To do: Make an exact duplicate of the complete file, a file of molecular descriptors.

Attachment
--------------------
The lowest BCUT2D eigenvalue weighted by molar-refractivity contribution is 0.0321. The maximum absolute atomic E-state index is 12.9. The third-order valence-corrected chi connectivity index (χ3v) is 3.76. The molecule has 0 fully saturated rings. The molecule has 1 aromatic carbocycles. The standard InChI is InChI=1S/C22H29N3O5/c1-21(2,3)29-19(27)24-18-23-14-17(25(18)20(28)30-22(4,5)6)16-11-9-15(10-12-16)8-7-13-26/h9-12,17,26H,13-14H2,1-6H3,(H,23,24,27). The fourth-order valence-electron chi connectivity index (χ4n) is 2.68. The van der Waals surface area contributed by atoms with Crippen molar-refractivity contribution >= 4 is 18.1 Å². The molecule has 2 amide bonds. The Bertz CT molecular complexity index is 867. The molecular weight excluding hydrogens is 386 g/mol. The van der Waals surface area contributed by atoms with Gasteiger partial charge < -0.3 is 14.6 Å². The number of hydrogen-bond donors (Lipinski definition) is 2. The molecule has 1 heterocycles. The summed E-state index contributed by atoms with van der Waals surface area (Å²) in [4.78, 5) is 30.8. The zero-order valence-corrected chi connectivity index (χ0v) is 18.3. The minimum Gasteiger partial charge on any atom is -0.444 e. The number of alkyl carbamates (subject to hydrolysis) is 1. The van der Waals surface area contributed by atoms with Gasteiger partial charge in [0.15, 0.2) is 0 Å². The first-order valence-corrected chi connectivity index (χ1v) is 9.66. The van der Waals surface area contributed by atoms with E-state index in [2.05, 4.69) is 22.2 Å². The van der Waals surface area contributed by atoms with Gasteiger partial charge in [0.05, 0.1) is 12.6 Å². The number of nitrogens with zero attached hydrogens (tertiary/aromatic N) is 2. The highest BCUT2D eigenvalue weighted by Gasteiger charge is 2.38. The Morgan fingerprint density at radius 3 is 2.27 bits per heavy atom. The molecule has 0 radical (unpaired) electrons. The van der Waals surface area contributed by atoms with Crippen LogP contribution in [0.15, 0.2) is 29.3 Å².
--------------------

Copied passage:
The lowest BCUT2D eigenvalue weighted by molar-refractivity contribution is 0.0321. The maximum absolute atomic E-state index is 12.9. The third-order valence-corrected chi connectivity index (χ3v) is 3.76. The molecule has 0 fully saturated rings. The molecule has 1 aromatic carbocycles. The standard InChI is InChI=1S/C22H29N3O5/c1-21(2,3)29-19(27)24-18-23-14-17(25(18)20(28)30-22(4,5)6)16-11-9-15(10-12-16)8-7-13-26/h9-12,17,26H,13-14H2,1-6H3,(H,23,24,27). The fourth-order valence-electron chi connectivity index (χ4n) is 2.68. The van der Waals surface area contributed by atoms with Crippen molar-refractivity contribution >= 4 is 18.1 Å². The molecule has 2 amide bonds. The Bertz CT molecular complexity index is 867. The molecular weight excluding hydrogens is 386 g/mol. The van der Waals surface area contributed by atoms with Gasteiger partial charge < -0.3 is 14.6 Å². The number of hydrogen-bond donors (Lipinski definition) is 2. The molecule has 1 heterocycles. The summed E-state index contributed by atoms with van der Waals surface area (Å²) in [4.78, 5) is 30.8. The zero-order valence-corrected chi connectivity index (χ0v) is 18.3. The minimum Gasteiger partial charge on any atom is -0.444 e. The number of alkyl carbamates (subject to hydrolysis) is 1. The van der Waals surface area contributed by atoms with Gasteiger partial charge in [0.15, 0.2) is 0 Å². The first-order valence-corrected chi connectivity index (χ1v) is 9.66. The van der Waals surface area contributed by atoms with E-state index in [2.05, 4.69) is 22.2 Å². The van der Waals surface area contributed by atoms with Gasteiger partial charge in [0.05, 0.1) is 12.6 Å². The number of nitrogens with zero attached hydrogens (tertiary/aromatic N) is 2. The highest BCUT2D eigenvalue weighted by Gasteiger charge is 2.38. The Morgan fingerprint density at radius 3 is 2.27 bits per heavy atom. The molecule has 0 radical (unpaired) electrons. The van der Waals surface area contributed by atoms with Crippen LogP contribution in [0.15, 0.2) is 29.3 Å².